Africa: Of Patriotism and Its False Prophets in Uganda


Photo: The Observer

One of Museveni’s campaign buses (file photo).

analysis

On a recent visit to see my nephew Norman who is a student at Arua Municipality, I noticed near the school gate an interesting signpost which reads, “Mvara Secondary School Patriotism Club warmly welcomes you” which intrigued me and triggered some thoughts about patriotism.

Patriotism is a word which came in vogue during the NRM regime whose top brass love to brag about how patriotic they are. If only they could practise half of what they preach, Uganda would be a paradise for all citizens. But the reality on the ground is quite different. Truth be told, patriotism promoted in Uganda today looks more like ethnic chauvinism wrapped in national colours. The deeds of our rulers have exposed their empty and deliberately misleading rhetoric about patriotism.

What is patriotism? Who is a patriot? What does a patriot look like?

According to the Oxford Advanced Learner’s Dictionary, “patriotism is love of your country and willingness to defend it.” The dictionary does not say how one should defend the country and who the enemy is, but we can safely assume that one need not limit the means used to guns, arrows and such lethal types.

In Uganda some men who have shamelessly exploited wananchi and plundered the resources of our beloved country make the loudest noise about patriotism. Others whose hands are soiled with blood of their fellow citizens also claim to be patriots and heroes!

If you love your country, you cannot at the same time be an oppressor and exploiter of wananchi; you would not routinely violate the human rights and fundamental freedoms of fellow citizens; plunder the meagre national resources of the country and perpetuate the culture of impunity in your country.

Talking about impunity reminds me of Prof George Kanyeihamba’s opinion published in the Sunday Monitor of October 16 titled, “In Uganda justice has become a fugitive of corruption, abuse of office” which is mindboggling. I thank Prof Kanyeihamba for sharing that incredible and unacceptable story with Ugandans.

It is shocking that Uganda police officers who should uphold respect for the rule of law; routinely violate the same with impunity. What a disgrace!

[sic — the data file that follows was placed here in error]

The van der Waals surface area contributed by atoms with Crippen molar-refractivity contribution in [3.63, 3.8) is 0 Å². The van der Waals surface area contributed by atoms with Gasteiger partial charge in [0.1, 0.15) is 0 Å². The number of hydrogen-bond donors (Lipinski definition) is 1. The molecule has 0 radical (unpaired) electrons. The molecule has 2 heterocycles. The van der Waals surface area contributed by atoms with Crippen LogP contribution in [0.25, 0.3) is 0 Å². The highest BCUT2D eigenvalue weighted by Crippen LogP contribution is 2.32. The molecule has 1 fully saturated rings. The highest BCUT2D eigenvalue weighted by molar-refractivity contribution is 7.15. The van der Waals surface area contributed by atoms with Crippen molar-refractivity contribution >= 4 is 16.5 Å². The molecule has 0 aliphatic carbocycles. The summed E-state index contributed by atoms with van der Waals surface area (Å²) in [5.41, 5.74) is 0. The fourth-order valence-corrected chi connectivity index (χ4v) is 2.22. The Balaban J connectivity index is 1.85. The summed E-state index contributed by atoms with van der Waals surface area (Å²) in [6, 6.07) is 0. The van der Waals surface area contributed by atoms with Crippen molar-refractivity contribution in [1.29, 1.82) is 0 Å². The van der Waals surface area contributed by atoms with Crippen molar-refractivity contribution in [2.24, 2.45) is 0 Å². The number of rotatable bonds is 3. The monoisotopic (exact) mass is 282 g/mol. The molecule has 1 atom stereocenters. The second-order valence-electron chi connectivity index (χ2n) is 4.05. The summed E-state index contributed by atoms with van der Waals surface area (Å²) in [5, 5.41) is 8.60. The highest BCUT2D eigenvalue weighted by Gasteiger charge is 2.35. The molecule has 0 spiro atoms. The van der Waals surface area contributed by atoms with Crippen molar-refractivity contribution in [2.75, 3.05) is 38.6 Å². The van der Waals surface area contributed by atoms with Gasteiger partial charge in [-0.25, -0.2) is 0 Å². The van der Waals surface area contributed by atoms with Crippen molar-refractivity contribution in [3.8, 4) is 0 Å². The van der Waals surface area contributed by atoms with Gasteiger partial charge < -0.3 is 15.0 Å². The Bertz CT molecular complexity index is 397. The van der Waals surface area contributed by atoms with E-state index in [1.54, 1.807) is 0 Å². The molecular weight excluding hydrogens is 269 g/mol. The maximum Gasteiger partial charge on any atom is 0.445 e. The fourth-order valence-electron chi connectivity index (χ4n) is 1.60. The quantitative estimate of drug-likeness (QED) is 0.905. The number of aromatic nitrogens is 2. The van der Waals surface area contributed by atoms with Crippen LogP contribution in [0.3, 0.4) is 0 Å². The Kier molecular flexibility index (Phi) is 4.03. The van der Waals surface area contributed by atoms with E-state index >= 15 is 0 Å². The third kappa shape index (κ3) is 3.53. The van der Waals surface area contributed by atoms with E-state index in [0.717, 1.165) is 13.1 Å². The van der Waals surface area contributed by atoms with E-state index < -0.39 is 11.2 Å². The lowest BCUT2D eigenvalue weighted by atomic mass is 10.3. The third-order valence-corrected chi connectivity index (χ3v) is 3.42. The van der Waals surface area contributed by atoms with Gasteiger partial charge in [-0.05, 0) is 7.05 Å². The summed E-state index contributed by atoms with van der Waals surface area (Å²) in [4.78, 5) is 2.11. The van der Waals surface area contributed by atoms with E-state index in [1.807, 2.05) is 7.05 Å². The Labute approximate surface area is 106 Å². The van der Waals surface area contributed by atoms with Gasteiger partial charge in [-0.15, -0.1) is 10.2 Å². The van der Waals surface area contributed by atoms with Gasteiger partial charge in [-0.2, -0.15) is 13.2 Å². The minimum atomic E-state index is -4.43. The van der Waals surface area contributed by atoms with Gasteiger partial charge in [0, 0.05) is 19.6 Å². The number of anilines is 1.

Corruption, impunity and telling blatant lies constantly are the hallmarks of the NRM regime and will remain the enduring legacy of a decadent regime built on false foundation. The damage which the NRM regime has done to the body politic and moral fibre of Uganda is enormous and will take decades to undo.

In 1983, Nigerian author Chinua Achebe (RIP) published an essay on patriotism which is a classic piece on the subject. The essay was published in his book The trouble with Nigeria.

According to Achebe, “a patriot is a person who loves his country, not a person who says he loves his country. He is not even a person who shouts or swears or recites or sings his love of his country. He is one who cares deeply about the happiness and well-being of his country and all its people.” That definition would disqualify 95 per cent of those who love to shout about patriotism in Uganda.

Achebe continues, “Patriotism is an emotion of love directed by a critical intelligence. A true patriot will always demand the highest standards of his country and accept nothing, but the best for and from his people. He will be outspoken in condemnation of their shortcomings without giving way to superiority, despair or cynicism.” He condemns mediocrity which is sadly condoned and accepted in Uganda.

Achebe’s definition of patriotism would disqualify another four per cent of Uganda’s chest-thumping pseudo-patriots. One wishes they could just shut up and eat their stolen emere (food) quietly without making so much empty and useless noise.

Achebe provides only one example of a person who qualifies to be a patriot and he is not a Nigerian, but Mwalimu Julius Nyerere of Tanzania, a man who may soon be canonised a Saint by the Pope.

Unlike most contemporary African leaders who abuse, exploit, oppress and treat their fellow citizens with contempt, like mere subjects, Nyerere was a classic servant-leader and a man of the people. His light continues to shine brightly many years after he passed on. Mwalimu’s legacy will inspire and guide true patriots of Africa for generations. Nyerere has left lasting and positive impact on me.

On a personal note, much as I have always been a patriot, my career as a Ugandan diplomat for more than 30 years did a lot to equip, groom and transform me into an outspoken patriot, not simply one who is content to be a passive onlooker.

For almost two decades I regularly sat at the Uganda desk at OAU, UN, Non-aligned and other international conferences. I spoke for and defended Uganda, often with passion. I advocated for understanding and assistance for Uganda and Africa.

During the 1970s and 1980s we regularly condemned and verbally fought apartheid, racism and racial discrimination at the UN and I made sure Uganda’s flag flew proudly at full mast. I am not boasting, but telling the truth, as my friend and comrade-in-struggle, Ambassador William Naggaga and others can attest.

Patriotism is an attitude and a feeling which cannot be taught in schools as the NRM regime claims to be doing. If Uganda’s leaders could practise what they preach about patriotism, their good example would easily rub on wananchi and spread like bush fire.

Mr Acemah is a political scientist, consultant and a retired career diplomat. 



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